Investment Bust in Post-Crisis Korea: Fact or Fiction?
In post-crisis Korea, facility (equipment) investment shows the worrisome trends of a slowdown in investment growth and a decline in investment propensity. We marshal micro and macro data to examine four major explanations for these important developments. Our analysis: (a) finds that cyclical factors such as depressed private consumption in 2003 and 2004 did lead to lower investments in automobiles, hence dragging down total investment growth in these years; (b) rejects the claim that investment was lowered by an "anti-chaebol environment" created by the Roh Moo-hyun government (facility investment by large firms actually increased by a great deal in 2003 and 2004, whereas aggregate investment in the national account showed anemic growth); (c) supports the "moral hazard" hypothesis, which states that chaebol investment in the pre-crisis period was abnormally high because of implicit state guarantees (the chaebol dummy in our investment equations was no longer statistically significant in the post-crisis period, in the aftermath of large-scale bankruptcies); and (d) supports the "hollowing-out" hypothesis, which holds that outward foreign direct investment has reduced domestic facility investment because the price competitiveness of final assembly and other labor-intensive sectors in Korea has been eroded by the rise of late-developing countries such as China and Vietnam. (c) 2007 The Earth Institute at Columbia University and the Massachusetts Institute of Technology.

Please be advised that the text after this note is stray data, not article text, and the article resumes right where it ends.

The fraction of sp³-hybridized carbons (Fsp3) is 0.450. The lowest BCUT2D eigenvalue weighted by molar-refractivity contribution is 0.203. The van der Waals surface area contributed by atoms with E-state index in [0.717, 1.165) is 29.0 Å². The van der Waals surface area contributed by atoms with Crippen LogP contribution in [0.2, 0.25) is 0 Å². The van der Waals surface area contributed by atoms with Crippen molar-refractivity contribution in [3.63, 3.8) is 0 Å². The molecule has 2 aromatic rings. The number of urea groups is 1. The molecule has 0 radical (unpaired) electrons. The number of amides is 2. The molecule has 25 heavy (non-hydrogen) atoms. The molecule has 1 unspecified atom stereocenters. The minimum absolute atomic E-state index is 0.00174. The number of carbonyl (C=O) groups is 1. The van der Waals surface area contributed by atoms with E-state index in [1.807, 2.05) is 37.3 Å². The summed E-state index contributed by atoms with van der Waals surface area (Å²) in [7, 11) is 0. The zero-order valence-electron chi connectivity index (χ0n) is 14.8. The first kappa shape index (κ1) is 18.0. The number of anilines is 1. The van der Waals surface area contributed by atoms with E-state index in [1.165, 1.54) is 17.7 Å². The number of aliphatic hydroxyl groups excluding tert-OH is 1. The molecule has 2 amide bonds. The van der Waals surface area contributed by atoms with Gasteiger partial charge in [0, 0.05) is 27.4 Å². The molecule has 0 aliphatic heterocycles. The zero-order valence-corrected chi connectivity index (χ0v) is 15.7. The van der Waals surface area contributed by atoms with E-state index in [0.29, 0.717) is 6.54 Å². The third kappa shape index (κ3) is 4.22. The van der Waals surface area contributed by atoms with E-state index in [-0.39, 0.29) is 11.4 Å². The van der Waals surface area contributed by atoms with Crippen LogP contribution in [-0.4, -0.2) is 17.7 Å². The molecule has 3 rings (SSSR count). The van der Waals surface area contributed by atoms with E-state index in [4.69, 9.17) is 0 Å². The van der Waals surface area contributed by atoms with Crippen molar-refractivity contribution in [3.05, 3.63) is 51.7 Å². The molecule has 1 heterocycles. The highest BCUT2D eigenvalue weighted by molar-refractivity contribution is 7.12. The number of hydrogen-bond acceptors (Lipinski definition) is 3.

Volume (Year): 5 (2006)
Issue (Month): 3 (June)
|Contact details of provider:|| Web page: http://mitpress.mit.edu/journals/|
|Order Information:||Web: http://www.mitpressjournals.org/loi/asep|
When requesting a correction, please mention this item's handle: RePEc:tpr:asiaec:v:5:y:2006:i:3:p:1-18. See general information about how to correct material in RePEc.
For technical questions regarding this item, or to correct its authors, title, abstract, bibliographic or download information, contact: (Kristin Waites)
If references are entirely missing, you can add them using this form.